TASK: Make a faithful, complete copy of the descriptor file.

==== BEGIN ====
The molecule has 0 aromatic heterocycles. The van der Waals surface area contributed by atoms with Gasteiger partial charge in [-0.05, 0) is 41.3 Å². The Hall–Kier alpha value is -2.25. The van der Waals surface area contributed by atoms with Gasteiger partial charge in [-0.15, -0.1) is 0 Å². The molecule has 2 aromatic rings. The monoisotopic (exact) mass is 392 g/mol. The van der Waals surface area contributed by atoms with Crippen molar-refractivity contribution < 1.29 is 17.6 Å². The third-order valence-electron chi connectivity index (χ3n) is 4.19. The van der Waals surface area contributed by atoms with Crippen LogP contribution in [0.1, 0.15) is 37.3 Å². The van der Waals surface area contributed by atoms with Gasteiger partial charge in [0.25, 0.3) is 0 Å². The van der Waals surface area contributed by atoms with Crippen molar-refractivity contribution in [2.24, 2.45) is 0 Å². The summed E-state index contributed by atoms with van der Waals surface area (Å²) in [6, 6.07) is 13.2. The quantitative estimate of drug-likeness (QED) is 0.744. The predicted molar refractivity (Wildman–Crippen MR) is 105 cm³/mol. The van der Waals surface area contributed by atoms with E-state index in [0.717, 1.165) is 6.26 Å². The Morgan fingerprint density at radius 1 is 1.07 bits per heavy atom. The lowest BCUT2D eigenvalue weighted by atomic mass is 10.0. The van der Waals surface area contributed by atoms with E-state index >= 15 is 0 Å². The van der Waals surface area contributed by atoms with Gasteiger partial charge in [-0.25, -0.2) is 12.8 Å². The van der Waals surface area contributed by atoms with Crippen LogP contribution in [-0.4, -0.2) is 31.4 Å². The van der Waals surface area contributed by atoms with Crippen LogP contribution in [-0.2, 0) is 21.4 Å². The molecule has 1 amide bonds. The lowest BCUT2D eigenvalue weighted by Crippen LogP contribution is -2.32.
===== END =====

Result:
The molecule has 0 aromatic heterocycles. The van der Waals surface area contributed by atoms with Gasteiger partial charge in [-0.05, 0) is 41.3 Å². The Hall–Kier alpha value is -2.25. The van der Waals surface area contributed by atoms with Gasteiger partial charge in [-0.15, -0.1) is 0 Å². The molecule has 2 aromatic rings. The monoisotopic (exact) mass is 392 g/mol. The van der Waals surface area contributed by atoms with Crippen molar-refractivity contribution < 1.29 is 17.6 Å². The third-order valence-electron chi connectivity index (χ3n) is 4.19. The van der Waals surface area contributed by atoms with Crippen LogP contribution in [0.1, 0.15) is 37.3 Å². The van der Waals surface area contributed by atoms with Gasteiger partial charge in [0.25, 0.3) is 0 Å². The van der Waals surface area contributed by atoms with Crippen molar-refractivity contribution in [2.24, 2.45) is 0 Å². The summed E-state index contributed by atoms with van der Waals surface area (Å²) in [6, 6.07) is 13.2. The quantitative estimate of drug-likeness (QED) is 0.744. The predicted molar refractivity (Wildman–Crippen MR) is 105 cm³/mol. The van der Waals surface area contributed by atoms with E-state index in [0.717, 1.165) is 6.26 Å². The Morgan fingerprint density at radius 1 is 1.07 bits per heavy atom. The lowest BCUT2D eigenvalue weighted by atomic mass is 10.0. The van der Waals surface area contributed by atoms with E-state index >= 15 is 0 Å². The van der Waals surface area contributed by atoms with Gasteiger partial charge in [-0.25, -0.2) is 12.8 Å². The van der Waals surface area contributed by atoms with Crippen LogP contribution in [-0.4, -0.2) is 31.4 Å². The van der Waals surface area contributed by atoms with Crippen LogP contribution in [-0.2, 0) is 21.4 Å². The molecule has 1 amide bonds. The lowest BCUT2D eigenvalue weighted by Crippen LogP contribution is -2.32.